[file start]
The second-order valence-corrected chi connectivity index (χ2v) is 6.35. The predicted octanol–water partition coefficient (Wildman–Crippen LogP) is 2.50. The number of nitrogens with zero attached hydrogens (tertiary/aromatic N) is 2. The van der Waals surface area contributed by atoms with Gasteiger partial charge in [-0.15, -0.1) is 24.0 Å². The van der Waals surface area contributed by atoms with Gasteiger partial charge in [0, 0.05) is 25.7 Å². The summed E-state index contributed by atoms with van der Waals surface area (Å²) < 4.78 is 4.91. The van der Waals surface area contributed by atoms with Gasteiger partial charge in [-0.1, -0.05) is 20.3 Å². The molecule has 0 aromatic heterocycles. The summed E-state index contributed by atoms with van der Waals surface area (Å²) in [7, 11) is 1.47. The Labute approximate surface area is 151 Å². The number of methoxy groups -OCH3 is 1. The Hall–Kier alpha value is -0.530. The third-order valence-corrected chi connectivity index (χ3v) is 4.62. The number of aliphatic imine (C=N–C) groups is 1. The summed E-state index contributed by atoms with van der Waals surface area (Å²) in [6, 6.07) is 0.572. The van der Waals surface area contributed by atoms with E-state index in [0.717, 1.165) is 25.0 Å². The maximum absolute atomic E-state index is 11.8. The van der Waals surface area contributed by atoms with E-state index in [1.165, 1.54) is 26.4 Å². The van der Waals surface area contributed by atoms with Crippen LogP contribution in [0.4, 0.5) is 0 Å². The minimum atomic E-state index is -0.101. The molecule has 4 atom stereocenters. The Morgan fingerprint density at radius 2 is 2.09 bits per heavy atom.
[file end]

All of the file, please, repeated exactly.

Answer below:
The second-order valence-corrected chi connectivity index (χ2v) is 6.35. The predicted octanol–water partition coefficient (Wildman–Crippen LogP) is 2.50. The number of nitrogens with zero attached hydrogens (tertiary/aromatic N) is 2. The van der Waals surface area contributed by atoms with Gasteiger partial charge in [-0.15, -0.1) is 24.0 Å². The van der Waals surface area contributed by atoms with Gasteiger partial charge in [0, 0.05) is 25.7 Å². The summed E-state index contributed by atoms with van der Waals surface area (Å²) < 4.78 is 4.91. The van der Waals surface area contributed by atoms with Gasteiger partial charge in [-0.1, -0.05) is 20.3 Å². The molecule has 0 aromatic heterocycles. The summed E-state index contributed by atoms with van der Waals surface area (Å²) in [7, 11) is 1.47. The Labute approximate surface area is 151 Å². The number of methoxy groups -OCH3 is 1. The Hall–Kier alpha value is -0.530. The third-order valence-corrected chi connectivity index (χ3v) is 4.62. The number of aliphatic imine (C=N–C) groups is 1. The summed E-state index contributed by atoms with van der Waals surface area (Å²) in [6, 6.07) is 0.572. The van der Waals surface area contributed by atoms with E-state index in [0.717, 1.165) is 25.0 Å². The maximum absolute atomic E-state index is 11.8. The van der Waals surface area contributed by atoms with E-state index in [1.165, 1.54) is 26.4 Å². The van der Waals surface area contributed by atoms with Crippen LogP contribution in [0.4, 0.5) is 0 Å². The minimum atomic E-state index is -0.101. The molecule has 4 atom stereocenters. The Morgan fingerprint density at radius 2 is 2.09 bits per heavy atom.